By Andy Bruce

LONDON (Reuters) – British companies are enjoying their best month in more than a year, a survey showed on Friday, the strongest evidence yet of a post-election boost to the economy that could deter the Bank of England from cutting interest rates next week.

The ‘flash’ early readings of the IHS Markit/CIPS UK Purchasing Managers’ Index (PMI) showed Britain’s vast services sector returned to growth in January for the first time since August, while a downturn in manufacturing eased.

Britain’s performance bettered the euro zone’s for the first time since December 2018, as the PMI suggested the world’s fifth-largest economy looked on track to grow around 0.2% in quarterly terms after it slowed to a crawl late last year.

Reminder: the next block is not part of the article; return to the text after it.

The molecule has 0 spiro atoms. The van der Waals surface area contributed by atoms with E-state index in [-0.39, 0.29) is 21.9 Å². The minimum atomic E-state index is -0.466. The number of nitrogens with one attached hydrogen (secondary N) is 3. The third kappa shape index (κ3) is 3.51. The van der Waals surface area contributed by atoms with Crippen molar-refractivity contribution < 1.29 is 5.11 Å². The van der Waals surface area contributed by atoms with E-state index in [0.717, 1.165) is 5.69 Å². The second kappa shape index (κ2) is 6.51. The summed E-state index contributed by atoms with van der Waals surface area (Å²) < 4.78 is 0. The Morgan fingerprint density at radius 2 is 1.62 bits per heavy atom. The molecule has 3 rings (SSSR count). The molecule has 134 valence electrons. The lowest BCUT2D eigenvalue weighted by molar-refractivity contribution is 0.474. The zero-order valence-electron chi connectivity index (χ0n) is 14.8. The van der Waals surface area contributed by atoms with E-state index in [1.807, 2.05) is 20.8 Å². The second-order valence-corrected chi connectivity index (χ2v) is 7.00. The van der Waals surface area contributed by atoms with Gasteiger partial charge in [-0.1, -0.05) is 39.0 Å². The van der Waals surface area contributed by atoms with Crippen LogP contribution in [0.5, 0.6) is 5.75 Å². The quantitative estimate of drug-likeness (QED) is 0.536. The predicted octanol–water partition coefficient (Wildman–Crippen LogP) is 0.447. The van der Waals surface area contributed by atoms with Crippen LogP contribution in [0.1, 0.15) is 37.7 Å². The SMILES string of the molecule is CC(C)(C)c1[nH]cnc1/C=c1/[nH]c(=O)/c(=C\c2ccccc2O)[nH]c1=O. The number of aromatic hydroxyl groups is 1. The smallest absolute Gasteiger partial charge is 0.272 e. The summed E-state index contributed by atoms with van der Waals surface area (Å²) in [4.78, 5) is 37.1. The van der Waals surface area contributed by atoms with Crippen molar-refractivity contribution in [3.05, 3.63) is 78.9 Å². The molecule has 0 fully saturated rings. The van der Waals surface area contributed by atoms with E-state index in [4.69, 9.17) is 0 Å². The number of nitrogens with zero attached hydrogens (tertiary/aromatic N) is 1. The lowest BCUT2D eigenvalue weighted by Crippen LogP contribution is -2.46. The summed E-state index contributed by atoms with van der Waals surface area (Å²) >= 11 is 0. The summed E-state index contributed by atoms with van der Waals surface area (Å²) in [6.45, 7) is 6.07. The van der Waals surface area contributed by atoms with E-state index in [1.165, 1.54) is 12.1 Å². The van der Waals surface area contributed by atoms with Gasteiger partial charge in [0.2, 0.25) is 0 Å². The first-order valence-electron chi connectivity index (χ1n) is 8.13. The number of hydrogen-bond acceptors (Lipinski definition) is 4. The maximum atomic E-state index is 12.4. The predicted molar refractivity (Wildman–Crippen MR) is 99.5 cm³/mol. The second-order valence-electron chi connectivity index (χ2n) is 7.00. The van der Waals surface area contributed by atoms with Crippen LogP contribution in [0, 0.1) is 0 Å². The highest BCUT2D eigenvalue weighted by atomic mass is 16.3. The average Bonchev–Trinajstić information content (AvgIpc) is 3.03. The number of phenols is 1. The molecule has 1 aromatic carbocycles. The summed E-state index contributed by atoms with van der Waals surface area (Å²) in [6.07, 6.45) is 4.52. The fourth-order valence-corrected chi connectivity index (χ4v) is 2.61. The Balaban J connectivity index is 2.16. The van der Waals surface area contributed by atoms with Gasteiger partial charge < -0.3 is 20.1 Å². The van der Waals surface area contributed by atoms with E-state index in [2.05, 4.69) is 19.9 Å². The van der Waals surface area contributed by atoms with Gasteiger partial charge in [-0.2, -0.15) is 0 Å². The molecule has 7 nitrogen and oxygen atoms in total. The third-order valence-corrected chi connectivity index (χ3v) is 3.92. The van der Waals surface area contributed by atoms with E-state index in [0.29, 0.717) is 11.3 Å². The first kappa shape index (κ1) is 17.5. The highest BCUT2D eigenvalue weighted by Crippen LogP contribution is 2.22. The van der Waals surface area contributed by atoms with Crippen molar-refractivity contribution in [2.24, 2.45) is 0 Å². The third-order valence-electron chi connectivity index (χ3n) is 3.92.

Earlier signs of weakness in the labor market had prompted two BoE rate-setters to vote for lower borrowing costs at the end of last year. Three others, including Governor Mark Carney, have hinted recently that more economic stimulus might be needed.

But Friday’s figures are likely to prompt investors to curb bets that the BoE will cut rates next Thursday, corroborating earlier signs that uncertainty among businesses and consumers has been tempered by Prime Minister Boris Johnson’s landslide victory last month.

The composite PMI, which combines manufacturing and services indexes, rose to 52.4 from 49.3, the highest reading since September 2018 and easily beating the 50.6 consensus forecast in a Reuters poll of economists.

The services PMI rose in January to 52.9 from 50.0, also its highest level since September 2018 and well above the consensus forecast in a Reuters poll of 51.0.

Service-sector optimism hit its highest in nearly five years this month, chiming with other business surveys from the Confederation of British Industry and Deloitte.